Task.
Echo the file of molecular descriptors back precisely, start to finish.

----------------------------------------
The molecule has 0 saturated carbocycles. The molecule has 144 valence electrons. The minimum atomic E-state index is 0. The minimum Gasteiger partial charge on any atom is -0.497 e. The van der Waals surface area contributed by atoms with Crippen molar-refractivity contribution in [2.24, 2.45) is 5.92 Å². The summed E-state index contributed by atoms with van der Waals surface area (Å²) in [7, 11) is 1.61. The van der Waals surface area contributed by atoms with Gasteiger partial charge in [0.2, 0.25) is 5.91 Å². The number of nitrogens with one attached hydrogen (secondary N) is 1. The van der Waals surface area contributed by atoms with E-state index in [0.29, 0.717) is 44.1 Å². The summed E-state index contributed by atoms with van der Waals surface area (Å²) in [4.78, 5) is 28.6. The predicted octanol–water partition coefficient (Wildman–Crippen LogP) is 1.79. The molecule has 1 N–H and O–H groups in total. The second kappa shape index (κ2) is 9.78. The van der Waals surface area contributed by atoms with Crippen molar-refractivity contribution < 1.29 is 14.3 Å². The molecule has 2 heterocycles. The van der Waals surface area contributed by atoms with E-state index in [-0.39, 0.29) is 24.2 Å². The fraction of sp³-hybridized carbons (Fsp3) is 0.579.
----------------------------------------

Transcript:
The molecule has 0 saturated carbocycles. The molecule has 144 valence electrons. The minimum atomic E-state index is 0. The minimum Gasteiger partial charge on any atom is -0.497 e. The van der Waals surface area contributed by atoms with Crippen molar-refractivity contribution in [2.24, 2.45) is 5.92 Å². The summed E-state index contributed by atoms with van der Waals surface area (Å²) in [7, 11) is 1.61. The van der Waals surface area contributed by atoms with Gasteiger partial charge in [0.2, 0.25) is 5.91 Å². The number of nitrogens with one attached hydrogen (secondary N) is 1. The van der Waals surface area contributed by atoms with E-state index in [0.29, 0.717) is 44.1 Å². The summed E-state index contributed by atoms with van der Waals surface area (Å²) in [4.78, 5) is 28.6. The predicted octanol–water partition coefficient (Wildman–Crippen LogP) is 1.79. The molecule has 1 N–H and O–H groups in total. The second kappa shape index (κ2) is 9.78. The van der Waals surface area contributed by atoms with Crippen molar-refractivity contribution < 1.29 is 14.3 Å². The molecule has 2 heterocycles. The van der Waals surface area contributed by atoms with E-state index in [-0.39, 0.29) is 24.2 Å². The fraction of sp³-hybridized carbons (Fsp3) is 0.579.